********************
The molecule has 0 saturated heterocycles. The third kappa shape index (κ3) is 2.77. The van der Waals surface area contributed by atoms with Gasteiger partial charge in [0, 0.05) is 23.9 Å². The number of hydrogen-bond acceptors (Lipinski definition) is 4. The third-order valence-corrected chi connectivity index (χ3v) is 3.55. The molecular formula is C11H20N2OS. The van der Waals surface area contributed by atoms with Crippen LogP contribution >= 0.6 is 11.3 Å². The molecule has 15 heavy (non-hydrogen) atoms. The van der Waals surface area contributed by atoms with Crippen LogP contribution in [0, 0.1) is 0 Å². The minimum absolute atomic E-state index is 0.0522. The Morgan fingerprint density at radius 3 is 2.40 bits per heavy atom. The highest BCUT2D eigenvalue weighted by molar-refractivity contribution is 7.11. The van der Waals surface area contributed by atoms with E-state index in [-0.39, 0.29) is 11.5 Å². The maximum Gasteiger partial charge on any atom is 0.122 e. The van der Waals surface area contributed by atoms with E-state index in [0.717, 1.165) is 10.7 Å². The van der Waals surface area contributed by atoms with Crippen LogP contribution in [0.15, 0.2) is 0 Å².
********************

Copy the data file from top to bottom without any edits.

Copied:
The molecule has 0 saturated heterocycles. The third kappa shape index (κ3) is 2.77. The van der Waals surface area contributed by atoms with Gasteiger partial charge in [0, 0.05) is 23.9 Å². The number of hydrogen-bond acceptors (Lipinski definition) is 4. The third-order valence-corrected chi connectivity index (χ3v) is 3.55. The molecular formula is C11H20N2OS. The van der Waals surface area contributed by atoms with Crippen LogP contribution >= 0.6 is 11.3 Å². The molecule has 15 heavy (non-hydrogen) atoms. The van der Waals surface area contributed by atoms with Crippen LogP contribution in [0, 0.1) is 0 Å². The minimum absolute atomic E-state index is 0.0522. The Morgan fingerprint density at radius 3 is 2.40 bits per heavy atom. The highest BCUT2D eigenvalue weighted by molar-refractivity contribution is 7.11. The van der Waals surface area contributed by atoms with E-state index in [-0.39, 0.29) is 11.5 Å². The maximum Gasteiger partial charge on any atom is 0.122 e. The van der Waals surface area contributed by atoms with E-state index in [0.717, 1.165) is 10.7 Å². The van der Waals surface area contributed by atoms with Crippen LogP contribution in [0.15, 0.2) is 0 Å².